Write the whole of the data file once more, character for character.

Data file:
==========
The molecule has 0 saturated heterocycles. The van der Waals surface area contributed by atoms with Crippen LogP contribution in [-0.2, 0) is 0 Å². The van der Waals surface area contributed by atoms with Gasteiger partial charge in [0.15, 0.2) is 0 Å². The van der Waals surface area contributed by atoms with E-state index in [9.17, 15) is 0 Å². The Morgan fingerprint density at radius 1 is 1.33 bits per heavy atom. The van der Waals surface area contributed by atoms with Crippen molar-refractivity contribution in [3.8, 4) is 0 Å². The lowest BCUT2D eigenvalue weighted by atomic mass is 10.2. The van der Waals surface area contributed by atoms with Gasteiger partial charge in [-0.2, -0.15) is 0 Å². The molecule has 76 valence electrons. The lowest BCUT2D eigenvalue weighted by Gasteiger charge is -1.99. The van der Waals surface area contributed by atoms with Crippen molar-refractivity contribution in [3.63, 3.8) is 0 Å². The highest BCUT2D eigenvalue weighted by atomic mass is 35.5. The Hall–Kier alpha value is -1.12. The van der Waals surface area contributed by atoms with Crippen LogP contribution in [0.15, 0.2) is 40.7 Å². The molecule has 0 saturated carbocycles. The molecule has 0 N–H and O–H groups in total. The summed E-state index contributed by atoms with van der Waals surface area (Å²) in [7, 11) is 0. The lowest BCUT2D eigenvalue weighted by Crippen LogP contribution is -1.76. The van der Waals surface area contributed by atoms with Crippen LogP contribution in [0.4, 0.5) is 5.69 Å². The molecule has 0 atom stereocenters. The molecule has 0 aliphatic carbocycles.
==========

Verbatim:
The molecule has 0 saturated heterocycles. The van der Waals surface area contributed by atoms with Crippen LogP contribution in [-0.2, 0) is 0 Å². The van der Waals surface area contributed by atoms with Gasteiger partial charge in [0.15, 0.2) is 0 Å². The van der Waals surface area contributed by atoms with E-state index in [9.17, 15) is 0 Å². The Morgan fingerprint density at radius 1 is 1.33 bits per heavy atom. The van der Waals surface area contributed by atoms with Crippen molar-refractivity contribution in [3.8, 4) is 0 Å². The lowest BCUT2D eigenvalue weighted by atomic mass is 10.2. The van der Waals surface area contributed by atoms with Gasteiger partial charge in [-0.2, -0.15) is 0 Å². The molecule has 76 valence electrons. The lowest BCUT2D eigenvalue weighted by Gasteiger charge is -1.99. The van der Waals surface area contributed by atoms with Crippen molar-refractivity contribution in [3.63, 3.8) is 0 Å². The highest BCUT2D eigenvalue weighted by atomic mass is 35.5. The Hall–Kier alpha value is -1.12. The van der Waals surface area contributed by atoms with Crippen LogP contribution in [0.15, 0.2) is 40.7 Å². The molecule has 0 saturated carbocycles. The molecule has 0 N–H and O–H groups in total. The summed E-state index contributed by atoms with van der Waals surface area (Å²) in [7, 11) is 0. The lowest BCUT2D eigenvalue weighted by Crippen LogP contribution is -1.76. The van der Waals surface area contributed by atoms with Crippen LogP contribution in [0.4, 0.5) is 5.69 Å². The molecule has 0 atom stereocenters. The molecule has 0 aliphatic carbocycles.